The Future Of How Businesses Connect With Customers

What's the biggest software business nobody seems to talk about?

The numbers suggest it's customer-relationship management, the suite of software tools businesses use to track sales prospects, customers, and marketing campaigns.

And the vast majority of businesses aren't using sophisticated software from Salesforce, Oracle, or Microsoft. They're stuck using email, contact managers, spreadsheets—maybe even paper and pencil.

Software For The 99%

It's not that no one's buying CRM software. Far from it. In June, Gartner upped its 2017 market forecast for customer-relationship management, or CRM, to $37 billion, up sharply from $21 billion this year. That would make CRM software the biggest corporate software market, larger even than enterprise resource planning (ERP).

Gartner's optimism is warranted. The way businesses connect to customers is changing at warp speed. The added dimensions of social media and big data offer rich data hooks to any customer database.

More importantly, the market is underpenetrated. IDC estimates that there are some 1.1 billion mobile workers globally, or 35% of the workforce, which implies a global workforce of 3.4 billion (PDF). Yet according to SugarCRM, one of many vendors making CRM tools, only 15 million people use any type of software designed to manage those relationships. That amounts to a workforce penetration of just 0.5%.

And there are more than 225 million global businesses, according to the venerable Dun & Bradstreet database. Virtually all of them have customers—otherwise they wouldn't have much of a business.

Yet Salesforce.com, widely considered a CRM leader, has an installed base of just 100,000 customers, according to Gartner Group. While that figure includes some of the world's largest corporations, it represents less than 0.004% of D&B's global commercial database. By the most optimistic numbers, less than 1% of the global workforce uses CRM tools.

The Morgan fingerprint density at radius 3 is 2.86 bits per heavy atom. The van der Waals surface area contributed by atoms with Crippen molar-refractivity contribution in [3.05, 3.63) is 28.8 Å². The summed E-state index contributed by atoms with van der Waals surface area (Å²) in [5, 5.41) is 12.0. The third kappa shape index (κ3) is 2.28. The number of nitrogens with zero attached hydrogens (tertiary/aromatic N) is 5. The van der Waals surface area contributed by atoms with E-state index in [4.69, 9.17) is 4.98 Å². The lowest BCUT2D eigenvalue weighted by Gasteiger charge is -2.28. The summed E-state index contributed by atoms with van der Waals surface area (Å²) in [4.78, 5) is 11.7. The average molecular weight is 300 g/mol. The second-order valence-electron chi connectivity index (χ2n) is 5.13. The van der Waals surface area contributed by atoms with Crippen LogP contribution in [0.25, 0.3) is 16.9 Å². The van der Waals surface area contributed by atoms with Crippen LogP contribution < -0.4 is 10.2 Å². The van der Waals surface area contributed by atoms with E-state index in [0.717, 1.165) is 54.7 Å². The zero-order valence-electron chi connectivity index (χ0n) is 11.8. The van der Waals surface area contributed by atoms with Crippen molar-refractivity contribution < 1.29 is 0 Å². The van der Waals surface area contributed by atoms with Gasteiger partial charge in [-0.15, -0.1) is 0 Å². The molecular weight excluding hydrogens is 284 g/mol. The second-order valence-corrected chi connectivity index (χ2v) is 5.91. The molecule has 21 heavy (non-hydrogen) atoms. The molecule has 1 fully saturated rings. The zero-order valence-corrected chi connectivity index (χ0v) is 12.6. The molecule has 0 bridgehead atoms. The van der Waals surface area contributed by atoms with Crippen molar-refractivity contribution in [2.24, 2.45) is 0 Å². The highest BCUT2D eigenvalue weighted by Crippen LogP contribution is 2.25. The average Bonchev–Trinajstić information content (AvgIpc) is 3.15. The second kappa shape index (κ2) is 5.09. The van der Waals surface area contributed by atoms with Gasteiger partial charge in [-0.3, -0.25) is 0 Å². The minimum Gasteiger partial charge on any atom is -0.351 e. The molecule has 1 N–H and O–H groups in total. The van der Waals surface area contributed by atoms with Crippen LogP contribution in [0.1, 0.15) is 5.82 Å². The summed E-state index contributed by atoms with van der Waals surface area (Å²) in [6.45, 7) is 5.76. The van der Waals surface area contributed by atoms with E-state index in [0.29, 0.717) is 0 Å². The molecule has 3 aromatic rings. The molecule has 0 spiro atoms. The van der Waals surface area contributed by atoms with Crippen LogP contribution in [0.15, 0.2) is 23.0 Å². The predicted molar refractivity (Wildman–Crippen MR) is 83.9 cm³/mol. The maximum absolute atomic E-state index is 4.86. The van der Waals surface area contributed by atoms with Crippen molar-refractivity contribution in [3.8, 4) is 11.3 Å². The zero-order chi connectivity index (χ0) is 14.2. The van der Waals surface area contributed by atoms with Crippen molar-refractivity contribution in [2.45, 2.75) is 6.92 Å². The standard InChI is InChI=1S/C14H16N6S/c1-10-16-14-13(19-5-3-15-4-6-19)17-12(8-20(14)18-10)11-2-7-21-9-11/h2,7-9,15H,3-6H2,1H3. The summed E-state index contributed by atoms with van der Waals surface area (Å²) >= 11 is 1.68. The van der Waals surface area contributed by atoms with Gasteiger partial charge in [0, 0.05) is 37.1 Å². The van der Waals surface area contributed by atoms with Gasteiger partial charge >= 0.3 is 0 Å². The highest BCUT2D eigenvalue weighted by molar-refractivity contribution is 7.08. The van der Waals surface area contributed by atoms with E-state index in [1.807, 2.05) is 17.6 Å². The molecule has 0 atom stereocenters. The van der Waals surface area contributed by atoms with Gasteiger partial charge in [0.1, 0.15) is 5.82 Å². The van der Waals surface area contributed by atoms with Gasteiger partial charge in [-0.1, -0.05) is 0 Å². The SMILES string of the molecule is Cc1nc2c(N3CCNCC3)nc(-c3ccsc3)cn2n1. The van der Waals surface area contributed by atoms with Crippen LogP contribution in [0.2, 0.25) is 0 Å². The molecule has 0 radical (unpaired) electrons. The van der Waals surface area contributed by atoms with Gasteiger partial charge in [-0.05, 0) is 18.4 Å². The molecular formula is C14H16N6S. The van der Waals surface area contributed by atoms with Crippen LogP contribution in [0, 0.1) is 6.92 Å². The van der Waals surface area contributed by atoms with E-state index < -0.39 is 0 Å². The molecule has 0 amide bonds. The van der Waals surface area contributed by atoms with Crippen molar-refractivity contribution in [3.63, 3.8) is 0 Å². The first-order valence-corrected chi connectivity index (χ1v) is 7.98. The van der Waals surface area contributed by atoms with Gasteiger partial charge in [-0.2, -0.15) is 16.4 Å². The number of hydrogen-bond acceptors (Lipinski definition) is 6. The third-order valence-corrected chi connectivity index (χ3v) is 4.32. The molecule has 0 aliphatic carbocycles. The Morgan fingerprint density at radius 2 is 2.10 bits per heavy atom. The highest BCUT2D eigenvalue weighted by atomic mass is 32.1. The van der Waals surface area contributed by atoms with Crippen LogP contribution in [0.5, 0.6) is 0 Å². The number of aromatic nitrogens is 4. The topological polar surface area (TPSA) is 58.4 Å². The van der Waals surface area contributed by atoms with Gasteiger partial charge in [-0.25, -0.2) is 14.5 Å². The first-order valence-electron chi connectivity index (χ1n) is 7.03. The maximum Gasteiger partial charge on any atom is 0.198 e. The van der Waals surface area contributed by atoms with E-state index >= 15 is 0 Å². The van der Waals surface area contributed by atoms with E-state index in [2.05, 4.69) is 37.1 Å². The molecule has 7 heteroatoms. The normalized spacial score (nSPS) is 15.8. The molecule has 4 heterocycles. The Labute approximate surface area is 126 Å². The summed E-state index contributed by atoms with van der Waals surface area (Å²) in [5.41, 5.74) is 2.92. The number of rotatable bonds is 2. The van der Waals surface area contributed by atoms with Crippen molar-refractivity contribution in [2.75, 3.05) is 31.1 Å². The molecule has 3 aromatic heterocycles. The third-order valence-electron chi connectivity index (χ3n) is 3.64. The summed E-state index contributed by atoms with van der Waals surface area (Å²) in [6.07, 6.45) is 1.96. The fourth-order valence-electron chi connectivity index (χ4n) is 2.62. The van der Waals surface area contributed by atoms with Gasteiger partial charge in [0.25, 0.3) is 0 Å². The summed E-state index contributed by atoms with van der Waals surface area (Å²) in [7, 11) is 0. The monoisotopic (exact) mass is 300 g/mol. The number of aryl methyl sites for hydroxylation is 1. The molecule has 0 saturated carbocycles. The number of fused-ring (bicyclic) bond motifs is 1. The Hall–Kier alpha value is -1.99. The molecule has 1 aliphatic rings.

Why We Haven't Automated Our Customer Relationships

One explanation for low use is that implementing a CRM system is a major challenge, particularly for smaller organizations that don't have dedicated IT team. Fact is, most CRM software is difficult to use, especially in the areas of system integration and reporting.

Forrester notes that about half of 556 large organizations it surveyed (PDF) have implemented a CRM solution for marketing, sales, or customer-service applications. An additional 23% plan to use a CRM solution within the next 12 to 24 months.

That means that even among large enterprises, the very market most CRM vendors target, the glass is half empty. ReadWrite summarized the failings of the CRM industry succinctly: In the span of 10 years, $75 billion was spent on CRM software, according to Gartner. But during that period, customer satisfaction rose just 3-5%.

Fast-moving market trends, however, may help reshape the CRM landscape. Forrester identifies three phenomena that are reinvigorating CRM:

  • Mobile—The U.S. has the highest percentage of mobile workers in its workforce, with 72% of the U.S. workforce being mobile as of 2008. Yet Forrester found that "despite the growing maturity of mobile CRM solutions, business and IT leaders remained perplexed by the complexities of the different mobile options and architectures."
  • Cloud—It should be no surprise that given the large influx of smartphone and tablet users, many of whom adhere to the BYOD (Bring Your Own Device) trend, cloud data syncing has become essential.
  • Social media—The influx of social-media-generated customer intelligence has resulted in a never-ending river of data, leading many organizations to show a growing interest in social media integration and big-data applications.

How are next-wave CRM tools tackling this potential opportunity? I looked at three relatively new contenders: Base CRM, Contactually, and Intuit's QuickBase. Each is trying to solve the complexity challenge in its own way.